Farmers Act 2020 : Boon or a Curse for Farmers in India

Farmers continue to protest on the streets of Delhi ; Image Source: DNA India

Thousands of Farmers from the states of Punjab, Haryana and Uttar Pradesh have taken to the streets of Delhi, since last week, to show their disagreement to the Farmer’s Act 2020, and thus the ongoing protests. They are protesting against the three new bills for which the government says that it will open up the tightly- controlled agricultural sector in the country and free the market forces.

Since ages, the Indian government offered guaranteed prices to farmers for certain crops. This further provided long-term certainty to the farmers and allowed them to make investments for the nest crop cycle.  The Agriculture Produce Marketing Committee (APMC) Act, which was passed in 1964 stated that it was compulsory for farmers to sell their produce at a price that was regulated by the government, or the mandis, wherein there was a middleman involved who helped farmers to sell their harvest to state-run companies or private players. The farmers sold their produce to the state’s Agricultural Produce Market Committee at an auction, where they received government-agreed minimum price on their goods. However certain restrictions existed as to who could purchase at the auction and the prices for essential commodities were capped as well.

The new law by the Modi Government entirely changed the structure of the previous law. Now, the farmers can sell their produce to anyone at any price, which mean farmers have the freedom to sell the produce directly to the buyers and to other states.  The government says hat this law will end the monopoly of APMC mandis and the Minimum Support Price (MSP) laid down by the government, which is used by the government to buy the farmer’s produce shall not be scrapped. Prime Minister Narendra Modi said “The farmers should get the advantage of a big and comprehensive market which opens up our country to global markets”.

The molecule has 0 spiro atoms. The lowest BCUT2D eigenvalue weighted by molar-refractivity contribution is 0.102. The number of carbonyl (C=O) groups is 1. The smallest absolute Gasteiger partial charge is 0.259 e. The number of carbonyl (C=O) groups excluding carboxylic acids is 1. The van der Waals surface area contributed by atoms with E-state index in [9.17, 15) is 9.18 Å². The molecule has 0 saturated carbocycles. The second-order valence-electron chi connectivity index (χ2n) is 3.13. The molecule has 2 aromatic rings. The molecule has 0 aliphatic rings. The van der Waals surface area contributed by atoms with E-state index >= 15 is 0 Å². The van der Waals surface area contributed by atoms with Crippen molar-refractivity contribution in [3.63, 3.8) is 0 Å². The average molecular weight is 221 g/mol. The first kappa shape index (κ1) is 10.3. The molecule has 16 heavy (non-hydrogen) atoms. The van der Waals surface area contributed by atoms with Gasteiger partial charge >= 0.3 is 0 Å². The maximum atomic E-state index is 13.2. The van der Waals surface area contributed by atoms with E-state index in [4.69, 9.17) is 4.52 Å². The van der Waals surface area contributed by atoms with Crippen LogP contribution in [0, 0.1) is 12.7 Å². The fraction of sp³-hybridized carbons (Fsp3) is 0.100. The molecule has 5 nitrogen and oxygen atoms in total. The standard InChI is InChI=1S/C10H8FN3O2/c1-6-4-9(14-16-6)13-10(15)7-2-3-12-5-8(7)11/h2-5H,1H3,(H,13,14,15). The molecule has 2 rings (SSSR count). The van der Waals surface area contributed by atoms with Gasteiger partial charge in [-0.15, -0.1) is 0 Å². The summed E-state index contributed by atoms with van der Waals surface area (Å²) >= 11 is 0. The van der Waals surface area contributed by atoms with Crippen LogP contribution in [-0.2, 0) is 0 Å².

On the contrary, the farmers believe that these new norms will help the big companies to drive the prices according to their wish and will. Farmers could have sold the crops at elevated prices as per the market demand but now they might even struggle to meet the minimum prices when there is too much supply in the market. The farmers pretesting on streets also fear that that the huge investors will exploit them by drafting unfavourable contracts which might be difficult for them to understand many a times. Such things have incited tremendous anger among the farmers and they are not ready to easily give in to the new set of laws and are not ready to move out of the streets of Delhi unless their demands have been met.

Ratan Mann Singh, a 61-year-old farmer, who is also the president of the Indian Farmers Association from Haryana said “I took part in this protest to the Delhi border because the central government has sold out the farmers with these new laws, which did not have any consultation or input from farmers. If they are passed then the farmers’ rights will be finished.”

 


34 farmer leaders had a talk today with the Central Government in Vigyan Bhawan, with a demand of framing certain laws guaranteeing them the Minimum Support Price(MSP) as of now and even in future. However, the talks still reamin unconclusive. Thus, the government has
decided upon another meeting on the 5th of December, to further discuss on their demands.

 

By : Subarna Mukherjee